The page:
It seems like it took me forever to get out to do some real track days, but with as busy as my life is, I got this new hobby started earlier this year in my 1978 Porsche 911. I have since purchased a 2016 Ford Fiesta ST, and have been looking forward to finding out how it compared to what can easily be called one of the best driver’s cars on the planet.

 

The Fiesta ST, couldn’t be more different than the 911. Front-wheel drive, a turbo-charged four-cylinder, and all the advancements in technology over 30 years, including the torque-vectoring stability control. The cars are fairly equal in power with the 911 putting out around 180 hp from its flat-six and the ST pushing just over 200 hp. The cars weigh close to the same.

 

 

Both of my track days were mired with some rain, but that is to be expected here in the Seattle area. The ST’s day started out dry thankfully, which gave me an opportunity to let the turbo suck in the brisk 45-degree air.

 

Pacific Raceways has a long front straight that let the ST reach speeds of around 115 mph before slowing slightly for the bend at Turn 1. More experienced drivers are able to keep it pinned through this corner before braking hard and downshifting to third for the long sweeping Turn 2. By the end of the day I was only lifting slightly, but there is much more to learn.

 

 

Coming out of Turn 2 you descend to the 2B-3 turn complex. Third becomes fourth in a flat-out speed grab before heavy braking while downshifting back to third gear takes you into the sharp curves. There was lots of tire scrub and some slip happening as I tried to apex these at a decent speed. Turn 3 is taken in second to begin the run down the back straight and upon exiting the tires were grabbing for traction. I shifted from second, to third, then to fourth gear before undulations upset the car slightly coming into Turn 4 where getting it wrong can not only screw up the next two turns but easily send a car spinning off track.

 

I nailed Turn 4 every time and was tempted to get just a little bit of curb as I tried to learn the approach to Turn 5. I got sideways once here after rain wet down the track. I learned later this spot does not dry as fast as the rest of the track. Having the rear end try to come around in a front-wheel drive car told me I was doing something right, and I did save the car from spinning. I was much more aware of this spot during my remaining laps.

 

 

If you apex Turn 5 correctly, a driver should be able to stay in the throttle to pull through Turn 6 and head back up the hill upshifting to fourth gear. Turn 7 is little more than all-out acceleration before a hard tap of the brakes and downshift to third to pull through the slightly banked penultimate turn.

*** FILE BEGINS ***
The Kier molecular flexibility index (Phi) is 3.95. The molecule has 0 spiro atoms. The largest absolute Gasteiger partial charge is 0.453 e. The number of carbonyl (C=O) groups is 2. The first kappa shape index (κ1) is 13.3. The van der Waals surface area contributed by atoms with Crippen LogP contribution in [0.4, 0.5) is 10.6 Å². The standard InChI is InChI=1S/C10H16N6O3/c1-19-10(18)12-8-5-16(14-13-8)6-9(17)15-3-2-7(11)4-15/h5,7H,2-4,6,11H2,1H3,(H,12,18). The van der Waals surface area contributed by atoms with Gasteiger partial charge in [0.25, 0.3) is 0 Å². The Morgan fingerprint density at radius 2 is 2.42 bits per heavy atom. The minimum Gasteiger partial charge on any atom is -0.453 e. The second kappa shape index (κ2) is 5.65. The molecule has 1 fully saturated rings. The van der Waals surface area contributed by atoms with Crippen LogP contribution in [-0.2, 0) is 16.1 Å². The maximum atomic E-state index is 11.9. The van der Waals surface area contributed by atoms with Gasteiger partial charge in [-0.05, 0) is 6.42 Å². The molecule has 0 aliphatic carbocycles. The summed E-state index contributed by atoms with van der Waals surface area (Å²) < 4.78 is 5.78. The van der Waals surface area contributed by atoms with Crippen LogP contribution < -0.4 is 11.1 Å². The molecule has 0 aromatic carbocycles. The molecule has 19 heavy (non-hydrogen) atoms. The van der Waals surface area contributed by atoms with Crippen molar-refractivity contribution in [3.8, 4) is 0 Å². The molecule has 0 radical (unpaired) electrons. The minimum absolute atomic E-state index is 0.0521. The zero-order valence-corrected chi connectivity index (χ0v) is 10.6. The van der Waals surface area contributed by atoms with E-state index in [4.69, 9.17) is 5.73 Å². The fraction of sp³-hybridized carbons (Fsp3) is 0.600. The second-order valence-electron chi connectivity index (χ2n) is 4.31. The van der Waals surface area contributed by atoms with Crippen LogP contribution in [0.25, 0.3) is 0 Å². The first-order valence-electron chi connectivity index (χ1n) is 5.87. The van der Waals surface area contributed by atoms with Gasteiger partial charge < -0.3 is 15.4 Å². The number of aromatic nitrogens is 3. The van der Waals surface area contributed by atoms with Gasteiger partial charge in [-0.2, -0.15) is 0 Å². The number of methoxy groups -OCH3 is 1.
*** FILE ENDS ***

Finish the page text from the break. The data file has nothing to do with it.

Coming out of Turn 8 you should be carrying momentum to pass through the kink of Turn 9 for the all-out run down the front straight again.

 

 

I had five sessions, one with an instructor that was very helpful in pointing out braking points and more places I could straighten out the wheels faster and make use of all the track. A Turn 10 friend who has many track days under his belt driving his Scion FRS humbled me a bit by slowly reeling me an and passing me during one session, but experience is what wins on the track. I look forward to challenging his pace in a future event.

 

By comparison, the ST was a nimble and quick car that was overall easier to drive both mentally and physically. The 911 left my arms weary at the end of the day, but left me feeling like slightly more of a hero. Overall, I have to just be thankful to have such a great local track (20 mins from my home) and two diametrically-opposed cars to hone my driving skills with.

 

#TuesdayDrive

Tomorrow on the #TuesdayDrive we will be facing off against Dan Greenawalt in the November Bounty Hunter Event for starters, before getting into some multi-player racing and drifting action. I’ll also be asking you what your favorite cars in Forza Motorsport 7 are so far.

 

This week, I ask you to tell a friend about the #TuesdayDrive and get them to come join in the fun on Mixer and Twitch at 1 p.m. Pacific. I’ll also have a new piece of Forza history to introduce as we continue to decorate the Forza broadcast room.

 

Thanks to FIA WEC for photos from the 6-Hours of Bahrain.

 

Photo credit to NWBunny for Johniwanna Track Day photos.